The 90s was a time ruled by sitcoms, scrunchies, boy bands, girl bands, high-waisted jeans, grunge rock, and the rise of hip-hop style in both the cities and the suburbs. The massive reach of TV culture, followed soon by the internet, was bringing fashion, fads, and pop culture into more homes than ever.
As always, the chewing gum and candy industry largely mimicked the world around them, following fads from the sugar-filled novelties of the increasingly aware teen and preteen audience to the sugar-free lifestyle gums designed for adults.
Advertisers had been slowly gearing their messages more and more towards kids and teens since the 1960s. By the 90s, there was an explosion of gums and candies competing to capture the attention of the country’s youth. The market was becoming more saturated every single year, so new gum brands and concepts had to constantly scramble to find something fresh and unique to distinguish their products.
Novelty packaging became a huge component of this “gum and candy race,” as an eye-catching appearance can go a long way in your chewing gum or bubble gum being plucked from the crowded shelves at the candy store or supermarket. There were gum sticks styled like fruit-themed bandages, gum sticks packed inside paperboard beepers, gum packaged up like a roll of tape, and even gum sold as powder in a tiny jug. It was a race to be noticed, and the gum and candy industry tried just about every trick in the book.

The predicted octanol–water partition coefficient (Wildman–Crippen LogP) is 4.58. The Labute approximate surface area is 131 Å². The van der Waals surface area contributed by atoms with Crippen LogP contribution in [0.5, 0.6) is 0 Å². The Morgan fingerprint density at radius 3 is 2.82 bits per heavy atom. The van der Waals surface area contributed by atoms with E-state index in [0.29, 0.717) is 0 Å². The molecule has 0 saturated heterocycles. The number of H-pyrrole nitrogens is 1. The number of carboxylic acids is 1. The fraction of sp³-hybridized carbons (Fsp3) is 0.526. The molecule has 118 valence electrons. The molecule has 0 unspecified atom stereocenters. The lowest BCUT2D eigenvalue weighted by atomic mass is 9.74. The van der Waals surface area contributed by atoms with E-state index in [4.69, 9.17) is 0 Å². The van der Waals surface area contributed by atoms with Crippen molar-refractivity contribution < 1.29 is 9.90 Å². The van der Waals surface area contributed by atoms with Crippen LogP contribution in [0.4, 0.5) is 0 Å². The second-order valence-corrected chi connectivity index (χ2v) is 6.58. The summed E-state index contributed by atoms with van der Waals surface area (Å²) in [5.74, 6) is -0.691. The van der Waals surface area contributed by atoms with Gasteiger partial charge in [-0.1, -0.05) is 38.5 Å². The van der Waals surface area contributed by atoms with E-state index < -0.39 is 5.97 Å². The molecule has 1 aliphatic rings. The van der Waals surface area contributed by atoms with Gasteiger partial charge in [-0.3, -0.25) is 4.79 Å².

Several chapters from that book involved gums and candies with wacky and weird surprises in store for the customers. Some candies would “pop” inside your mouth when eaten, while chewing gums were showing up that could turn your tongue almost every shade on the color spectrum. The sourness of certain candies was maxed out to the point of making them alluringly difficult to eat, while others were jaw-bustingly hard with geode-like patterns hidden on the inside.
Eventually, the market for all these fad gums and candies proved too small for the level of competition. There were just too many people trying to be noticed and not everyone could win. A small few of these 90s-era novelty gums and candies still exist today, while many of them are now defunct and lost to the annals of cultural history.
Of course, one of the most lasting trends of the chewing gum industry that reached its peak in the late 1990s was the rise of sugar-free gum. Following the sugar-crazed inventions of the late 80s and early 90s, sugar-free chewing gum was rebranded as an adult lifestyle product that could freshen your breath between meals and even help clean your teeth!
For the gum industry, this was a game changer, and sugar-free chewing gum has outsold its traditional and bubble-blowing counterparts every year since then. As public opinion soured on artificial sweeteners, the market for sugar-free contracted, pushing a few of the sugar-free chewing gums from the late 90s out of production. However, the industry would never be the same.